I don't think too highly of my intelligence. It's probably above average, but I would likely be spending more time developing new technologies or something equally productive and impressive if my intelligence were something truly remarkable. It means something, then, when I say that Sigma—the protagonist of Zero Escape: Virtue's Last Reward—is a moron.
That Sigma is, in fact, a moron causes a severe disconnect between the two aspects of the game. The puzzles in VLR are, in my opinion, on the easy side, with some challenging moments. They are satisfying to complete, however, and one would expect that, Sigma being the agent of these puzzles' solutions, the boy has at least respectable pattern recognition and problem solving skills. Once the visual novel sections butt in, though, Sigma becomes a blithering idiot who is treated as such by the rest of the cast.
It's difficult to put into words the frustration of playing as a character more stupid than you, especially in a story suffused with mysteries to solve. It is not uncommon for other characters, having come to some salient conclusion about this or that, to turn to Sigma looking for his analysis of the situation. At any other time, Sigma's decisions are your decisions, his epiphanies your epiphanies, but at these moments Sigma shows just how dependent he is on the player's cunning.
Sigma, have you considered that person X might have done thing Y?
Yes, I've suspected person X for a while now.
Ugh, I guess I'll have to explain everything
because you're so slow
Hey, Sigma, did you notice anything weird about that graffiti?
Yes, there was a word that was mispelled.
Pffft, poor dumb stupid idiot Sigma can't see something so obvious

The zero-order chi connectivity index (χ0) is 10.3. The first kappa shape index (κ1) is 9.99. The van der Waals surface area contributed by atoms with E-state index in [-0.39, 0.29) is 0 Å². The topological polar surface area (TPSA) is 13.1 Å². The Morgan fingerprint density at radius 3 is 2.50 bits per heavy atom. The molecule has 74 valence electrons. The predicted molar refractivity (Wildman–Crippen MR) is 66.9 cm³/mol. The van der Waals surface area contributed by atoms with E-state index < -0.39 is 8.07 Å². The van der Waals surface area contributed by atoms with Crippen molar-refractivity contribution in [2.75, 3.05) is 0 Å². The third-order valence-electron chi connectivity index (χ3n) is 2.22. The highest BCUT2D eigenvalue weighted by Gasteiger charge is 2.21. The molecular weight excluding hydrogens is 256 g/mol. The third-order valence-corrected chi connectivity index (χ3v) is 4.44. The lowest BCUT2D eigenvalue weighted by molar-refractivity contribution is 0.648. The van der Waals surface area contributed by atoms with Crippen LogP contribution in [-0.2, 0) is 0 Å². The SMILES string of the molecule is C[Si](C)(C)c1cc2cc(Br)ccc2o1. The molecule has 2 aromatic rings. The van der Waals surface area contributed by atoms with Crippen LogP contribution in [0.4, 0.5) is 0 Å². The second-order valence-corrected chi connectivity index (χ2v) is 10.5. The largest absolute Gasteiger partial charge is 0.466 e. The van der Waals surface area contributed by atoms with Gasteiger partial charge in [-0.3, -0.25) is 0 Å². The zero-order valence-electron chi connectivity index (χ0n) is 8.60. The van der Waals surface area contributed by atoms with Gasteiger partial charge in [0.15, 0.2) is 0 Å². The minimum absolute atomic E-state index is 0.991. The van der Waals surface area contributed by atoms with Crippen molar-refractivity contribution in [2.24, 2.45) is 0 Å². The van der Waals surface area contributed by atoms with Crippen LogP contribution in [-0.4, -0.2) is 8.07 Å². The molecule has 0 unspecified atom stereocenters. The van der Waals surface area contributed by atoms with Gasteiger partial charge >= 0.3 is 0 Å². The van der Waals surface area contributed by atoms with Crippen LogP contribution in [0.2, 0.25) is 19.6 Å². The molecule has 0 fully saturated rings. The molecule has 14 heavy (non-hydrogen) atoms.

Hey Sigs! Did you see that power cable?
Yes, shut up.
maybe you can plug it into something that needs power to power it did you think of that maybe?
Shut up shut up shut up shut up shut up shut up shut up.
And so on. This isn't just an issue of the characters in the game not giving you a chance to answer (which they don't ever), Sigma really is too thick to see what the player may see quite clearly, as well as completely ignorant of any reference to science or literature that may come up to the point that he's never heard of Schrödinger's cat.
The real head scratcher in all of this is that the first game in the series, 999: Nine Hours Nine Persons Nine Doors, didn't suffer from this problem at all. Not only was the protagonist of the first game, Junpei, pretty sharp, many of the tricky or knowledge-based questions posed to Junpei are answered by the player. Characters ask Junpei to piece together evidence, ascertain the meaning of a cryptic image, confirm or deny knowledge of various concepts and much more, and in most cases it's the player who gets to answer. While I didn't appreciate this at the time for what it was, the many non-critical choices made available to the player had the invaluable effect of maintaining a strong connection between Junpei, the character, and Junpei, the player avatar. This made the events of the first game feel more intimate merely by virtue of the fact that Junpei wasn't ignorant of what you knew.
That aside, the game deserves a purchase. Not only is the story still compelling, excellent voice work adds some emotive depth, and the logically designed puzzles are satisfying to figure out on your own. Sigma may gradually wear away at your nerves, but in the short time I've been enjoying the game (only completing one path and a little of another), I've never once missed my $30.